The church was quite full with many, many, children aged from zero to 18 or so.
The altar was prepared and the candles lit but.....no celebrant.
With five minutes to go a sudden hush fell over the congregation (they were already very quiet and reverent, this was going to be a Latin mass, remember).
And then, in a scene oddly reminiscent of the elven troops marching in to Helm's Deep, they appeared.
Not elves; these beings were much more potent and important - they were Norbertines!
They did not march up the church, they appeared to be on castors as they glided, serenely and without any unseemly haste, as they proceeded to the sacristy.
I have often felt that those priests who celebrate the Old Rite, have a certain aura about them; an invisible glow that, somehow, makes its presence felt.
So it was with the two Norbertine fathers.
|Priests with a definite aura - the White Canons, big guns of the Church|
I never learnt their names but there was just time to exchange a few words afterwards and, when I asked permission to feature their photograph on the blog I was both surprised and inspired to receive the words: "Keep up the good work".
The Mass was, of course, as always, magnificent but, when it came to the sermon, the celebrant gave a most moving homily.
Certainly, I would rate it as being in the top five sermons that I have listened to in my short life (!)
What follows is a poor transcription, from a poor memory and I ask forgiveness from the priest who treated us so kindly....here it is...I should state that the priest did not so much preach at us as speak to us, without notes.
We were in a one sided conversation with a man of massive intellectual capacity that did not hinder in any way, his understanding of us lesser mortals, so now, here it really is:-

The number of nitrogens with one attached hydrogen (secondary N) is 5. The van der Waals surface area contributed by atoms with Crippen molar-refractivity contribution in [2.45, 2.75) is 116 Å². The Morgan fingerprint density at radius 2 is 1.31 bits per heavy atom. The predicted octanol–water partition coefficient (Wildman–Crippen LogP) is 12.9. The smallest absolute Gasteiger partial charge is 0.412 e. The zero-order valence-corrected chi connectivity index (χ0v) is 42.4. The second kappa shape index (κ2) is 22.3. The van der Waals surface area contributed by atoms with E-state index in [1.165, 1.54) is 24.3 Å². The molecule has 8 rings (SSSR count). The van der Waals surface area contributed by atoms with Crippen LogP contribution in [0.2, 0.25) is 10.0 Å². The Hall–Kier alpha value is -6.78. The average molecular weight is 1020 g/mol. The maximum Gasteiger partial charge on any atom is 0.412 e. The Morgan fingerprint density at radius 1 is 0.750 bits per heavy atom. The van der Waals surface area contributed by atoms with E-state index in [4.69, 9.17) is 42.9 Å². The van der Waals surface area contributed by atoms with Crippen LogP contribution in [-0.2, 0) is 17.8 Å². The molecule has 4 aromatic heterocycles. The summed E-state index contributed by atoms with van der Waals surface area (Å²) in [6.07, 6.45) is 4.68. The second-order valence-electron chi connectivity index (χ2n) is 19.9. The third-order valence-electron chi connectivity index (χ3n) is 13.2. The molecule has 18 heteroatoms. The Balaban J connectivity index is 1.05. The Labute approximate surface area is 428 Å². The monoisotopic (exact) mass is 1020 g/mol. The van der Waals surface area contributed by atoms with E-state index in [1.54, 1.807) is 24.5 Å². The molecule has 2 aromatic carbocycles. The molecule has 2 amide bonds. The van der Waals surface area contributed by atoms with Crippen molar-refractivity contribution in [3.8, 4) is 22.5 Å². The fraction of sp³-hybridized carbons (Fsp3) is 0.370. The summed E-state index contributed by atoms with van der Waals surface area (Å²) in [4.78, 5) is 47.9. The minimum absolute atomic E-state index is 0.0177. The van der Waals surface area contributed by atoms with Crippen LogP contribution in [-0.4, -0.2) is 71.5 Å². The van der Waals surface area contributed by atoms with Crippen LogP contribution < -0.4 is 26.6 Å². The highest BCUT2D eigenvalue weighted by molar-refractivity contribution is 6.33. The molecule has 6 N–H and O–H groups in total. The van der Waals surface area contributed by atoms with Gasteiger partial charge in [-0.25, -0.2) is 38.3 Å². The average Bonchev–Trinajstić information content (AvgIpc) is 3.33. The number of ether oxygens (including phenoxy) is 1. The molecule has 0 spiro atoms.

"I have a great devotion to the Shroud of Turin and an interesting fact that has emerged of late is that analysis of the image has shown that Our Lord died with His head resting on his right shoulder.
We believe, of course, that, His Blessed Mother stood at the right hand side of the cross; Our Lady is always depicted this way and, that means, of course, that Our Blessed Lord died gazing into the eyes of his beloved mother.
And, our Lady, held the sight of her Beloved Son in her own gaze.
Now we know that Our Lord loves us all, although I do not really know why He loves me, he certainly loves you - and we may hope that, when our time of death comes, He will gaze lovingly into our eyes - and we, for our part, may gaze also into His eyes......"
Enough. I really can not do justice to this fine and most moving sermon.
And after Mass we adjourned to the church hall for a fine repast and enjoyed the company of many parishioners and their children.
Alan and Suzanne Robinson (from the College) were most hospitable and, as an added bonus, we were able to visit the grave of Fr Richard More Sutherland, the priest who bestowed the Sacrament of Holy Matrimony on us at the Church of the Holy Name, Esher, all those years ago.
The grave was tucked into the side of a hedge, just five yards from the hall, but, sadly, the headstone had been smashed in some recent mishap.
We shall attempt to remedy it when we next visit this little church, miles from anywhere.
And, if you wish to learn more about the Norbertines, please visit their website HERE or, if you are in the process of discerning a vocation as a priest or sister, please visit Norbertine Vocations.
Please say a prayer for the eternal soul of Fr Sutherland.